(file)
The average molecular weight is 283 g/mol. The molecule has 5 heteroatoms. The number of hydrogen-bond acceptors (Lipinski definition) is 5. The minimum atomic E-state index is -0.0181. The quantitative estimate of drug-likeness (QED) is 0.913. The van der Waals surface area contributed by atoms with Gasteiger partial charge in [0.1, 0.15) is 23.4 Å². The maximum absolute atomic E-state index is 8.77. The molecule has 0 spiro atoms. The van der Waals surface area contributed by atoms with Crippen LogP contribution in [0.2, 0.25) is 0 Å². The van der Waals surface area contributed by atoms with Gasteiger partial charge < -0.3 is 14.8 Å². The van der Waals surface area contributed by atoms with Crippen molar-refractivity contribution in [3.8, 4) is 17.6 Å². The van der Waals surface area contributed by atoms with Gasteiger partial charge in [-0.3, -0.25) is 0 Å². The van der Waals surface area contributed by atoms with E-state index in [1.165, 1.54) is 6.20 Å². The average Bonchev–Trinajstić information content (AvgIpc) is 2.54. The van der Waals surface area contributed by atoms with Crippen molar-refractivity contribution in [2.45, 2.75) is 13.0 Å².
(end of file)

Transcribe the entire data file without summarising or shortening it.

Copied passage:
The average molecular weight is 283 g/mol. The molecule has 5 heteroatoms. The number of hydrogen-bond acceptors (Lipinski definition) is 5. The minimum atomic E-state index is -0.0181. The quantitative estimate of drug-likeness (QED) is 0.913. The van der Waals surface area contributed by atoms with Gasteiger partial charge in [0.1, 0.15) is 23.4 Å². The maximum absolute atomic E-state index is 8.77. The molecule has 0 spiro atoms. The van der Waals surface area contributed by atoms with Crippen LogP contribution in [0.2, 0.25) is 0 Å². The van der Waals surface area contributed by atoms with Gasteiger partial charge < -0.3 is 14.8 Å². The van der Waals surface area contributed by atoms with Crippen molar-refractivity contribution in [3.8, 4) is 17.6 Å². The van der Waals surface area contributed by atoms with Gasteiger partial charge in [-0.3, -0.25) is 0 Å². The van der Waals surface area contributed by atoms with E-state index in [1.165, 1.54) is 6.20 Å². The average Bonchev–Trinajstić information content (AvgIpc) is 2.54. The van der Waals surface area contributed by atoms with Crippen molar-refractivity contribution in [2.45, 2.75) is 13.0 Å².